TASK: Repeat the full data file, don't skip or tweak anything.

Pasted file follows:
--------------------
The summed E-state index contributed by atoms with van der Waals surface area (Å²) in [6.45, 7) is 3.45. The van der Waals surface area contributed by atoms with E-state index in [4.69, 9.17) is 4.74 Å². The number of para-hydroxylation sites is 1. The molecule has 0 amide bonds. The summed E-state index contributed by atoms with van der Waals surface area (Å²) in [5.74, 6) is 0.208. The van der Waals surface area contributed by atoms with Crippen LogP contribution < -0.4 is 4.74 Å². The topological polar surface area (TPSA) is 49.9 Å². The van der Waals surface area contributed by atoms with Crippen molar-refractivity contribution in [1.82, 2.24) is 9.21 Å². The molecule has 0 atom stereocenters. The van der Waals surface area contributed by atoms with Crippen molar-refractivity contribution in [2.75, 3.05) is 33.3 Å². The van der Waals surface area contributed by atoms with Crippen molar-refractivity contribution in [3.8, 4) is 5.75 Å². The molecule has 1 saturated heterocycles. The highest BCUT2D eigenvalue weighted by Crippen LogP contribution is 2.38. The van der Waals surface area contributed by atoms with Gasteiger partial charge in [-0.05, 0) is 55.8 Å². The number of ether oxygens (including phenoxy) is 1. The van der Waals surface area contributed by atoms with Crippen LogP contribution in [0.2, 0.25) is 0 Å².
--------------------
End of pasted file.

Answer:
The summed E-state index contributed by atoms with van der Waals surface area (Å²) in [6.45, 7) is 3.45. The van der Waals surface area contributed by atoms with E-state index in [4.69, 9.17) is 4.74 Å². The number of para-hydroxylation sites is 1. The molecule has 0 amide bonds. The summed E-state index contributed by atoms with van der Waals surface area (Å²) in [5.74, 6) is 0.208. The van der Waals surface area contributed by atoms with Crippen LogP contribution < -0.4 is 4.74 Å². The topological polar surface area (TPSA) is 49.9 Å². The van der Waals surface area contributed by atoms with Crippen molar-refractivity contribution in [1.82, 2.24) is 9.21 Å². The molecule has 0 atom stereocenters. The van der Waals surface area contributed by atoms with Crippen molar-refractivity contribution in [2.75, 3.05) is 33.3 Å². The van der Waals surface area contributed by atoms with Crippen molar-refractivity contribution in [3.8, 4) is 5.75 Å². The molecule has 1 saturated heterocycles. The highest BCUT2D eigenvalue weighted by Crippen LogP contribution is 2.38. The van der Waals surface area contributed by atoms with Gasteiger partial charge in [-0.05, 0) is 55.8 Å². The number of ether oxygens (including phenoxy) is 1. The van der Waals surface area contributed by atoms with Crippen LogP contribution in [0.2, 0.25) is 0 Å².